Case of rare 'Lassa fever' treated at Royal Free isolation unit

The Royal Free Hospital in Hampstead

The Royal Free Hospital in Hampstead - Credit: PA

A patient with Lassa fever has been placed in the Royal Free Hospital's high level isolation unit (HLIU).

Two cases of the infectious disease have been identified in the UK, both in the same family and linked to recent travel to West Africa.

One patient has recovered while the other is at the Royal Free. A further probable case is under investigation in Bedfordshire.

Lassa fever is an 'acute viral haemorrhagic illness' caused by Lassa virus. People usually become infected through exposure to food or household items contaminated with urine or faeces of infected rats – present in a number of West African countries where the disease is endemic.

Most people make a full recovery, however severe illness can occur in some individuals. 

Sir Michael Jacobs, consultant in infectious diseases at the Royal Free London, said: “The Royal Free Hospital is a specialist centre for treating patients with viral haemorrhagic fevers, including Lassa fever.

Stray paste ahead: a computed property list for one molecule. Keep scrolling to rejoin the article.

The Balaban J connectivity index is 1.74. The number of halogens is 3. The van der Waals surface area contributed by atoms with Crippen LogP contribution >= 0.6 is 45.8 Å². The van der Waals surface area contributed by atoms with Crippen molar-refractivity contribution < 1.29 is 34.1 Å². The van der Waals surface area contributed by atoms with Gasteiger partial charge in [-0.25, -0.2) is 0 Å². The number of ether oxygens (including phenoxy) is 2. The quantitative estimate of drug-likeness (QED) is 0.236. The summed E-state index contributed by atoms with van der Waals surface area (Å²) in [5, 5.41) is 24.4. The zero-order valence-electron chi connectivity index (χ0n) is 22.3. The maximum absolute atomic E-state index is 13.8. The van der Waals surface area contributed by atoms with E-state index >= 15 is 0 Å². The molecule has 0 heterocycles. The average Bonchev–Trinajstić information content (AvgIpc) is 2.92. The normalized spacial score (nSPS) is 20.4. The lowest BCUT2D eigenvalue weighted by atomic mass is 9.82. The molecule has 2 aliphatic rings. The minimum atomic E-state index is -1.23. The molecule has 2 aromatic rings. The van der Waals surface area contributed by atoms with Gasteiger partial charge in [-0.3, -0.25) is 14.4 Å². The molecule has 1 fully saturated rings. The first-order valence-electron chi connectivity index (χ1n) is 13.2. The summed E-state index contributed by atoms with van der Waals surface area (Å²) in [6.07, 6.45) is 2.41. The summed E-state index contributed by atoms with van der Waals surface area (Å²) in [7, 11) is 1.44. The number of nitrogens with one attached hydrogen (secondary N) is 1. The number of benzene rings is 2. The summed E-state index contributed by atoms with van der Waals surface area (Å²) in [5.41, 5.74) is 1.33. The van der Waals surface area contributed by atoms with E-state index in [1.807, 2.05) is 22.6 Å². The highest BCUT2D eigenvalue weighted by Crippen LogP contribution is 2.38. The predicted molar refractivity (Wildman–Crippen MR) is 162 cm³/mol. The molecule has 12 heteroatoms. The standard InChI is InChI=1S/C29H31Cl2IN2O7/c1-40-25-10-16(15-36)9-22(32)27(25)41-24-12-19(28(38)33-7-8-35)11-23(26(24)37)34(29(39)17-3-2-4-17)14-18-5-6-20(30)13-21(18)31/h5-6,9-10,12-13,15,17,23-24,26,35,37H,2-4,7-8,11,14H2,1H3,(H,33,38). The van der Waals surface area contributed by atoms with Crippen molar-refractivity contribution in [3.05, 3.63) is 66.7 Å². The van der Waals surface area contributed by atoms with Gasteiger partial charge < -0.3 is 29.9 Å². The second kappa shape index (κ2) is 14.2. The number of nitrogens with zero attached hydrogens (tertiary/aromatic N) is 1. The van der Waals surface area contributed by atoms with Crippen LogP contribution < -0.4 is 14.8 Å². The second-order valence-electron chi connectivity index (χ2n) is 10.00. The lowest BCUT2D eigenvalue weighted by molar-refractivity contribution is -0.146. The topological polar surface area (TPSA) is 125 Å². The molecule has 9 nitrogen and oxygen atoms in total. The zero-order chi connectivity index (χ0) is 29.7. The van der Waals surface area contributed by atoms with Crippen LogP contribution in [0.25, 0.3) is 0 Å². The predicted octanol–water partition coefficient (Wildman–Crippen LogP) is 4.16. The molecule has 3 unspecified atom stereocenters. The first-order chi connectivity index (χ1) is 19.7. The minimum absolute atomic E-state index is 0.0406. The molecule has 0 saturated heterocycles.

"Our secure unit is run by a highly trained and experienced team of doctors, nurses, therapists and laboratory staff and is designed to ensure our staff can safely treat patients with these kind of infections.”

Most Read

Dr Susan Hopkins, chief medical advisor at the UK Health Security Agency said: "We can confirm that two cases of Lassa fever have been identified in England, and a further probable case is under investigation. The cases are within the same family and are linked to recent travel to West Africa.

"Cases of Lassa fever are rare in the UK and it does not spread easily between people. The overall risk to the public is very low. We are contacting the individuals who have had close contact with the cases prior to confirmation of their infection, to provide appropriate assessment, support and advice."

"UKHSA and the NHS have well established and robust infection control procedures for dealing with cases of imported infectious disease and these will be reinforced."

Prior to these cases, there have been eight cases of Lassa fever imported to the UK since 1980. The last two occurred in 2009. There was no evidence of onward transmission.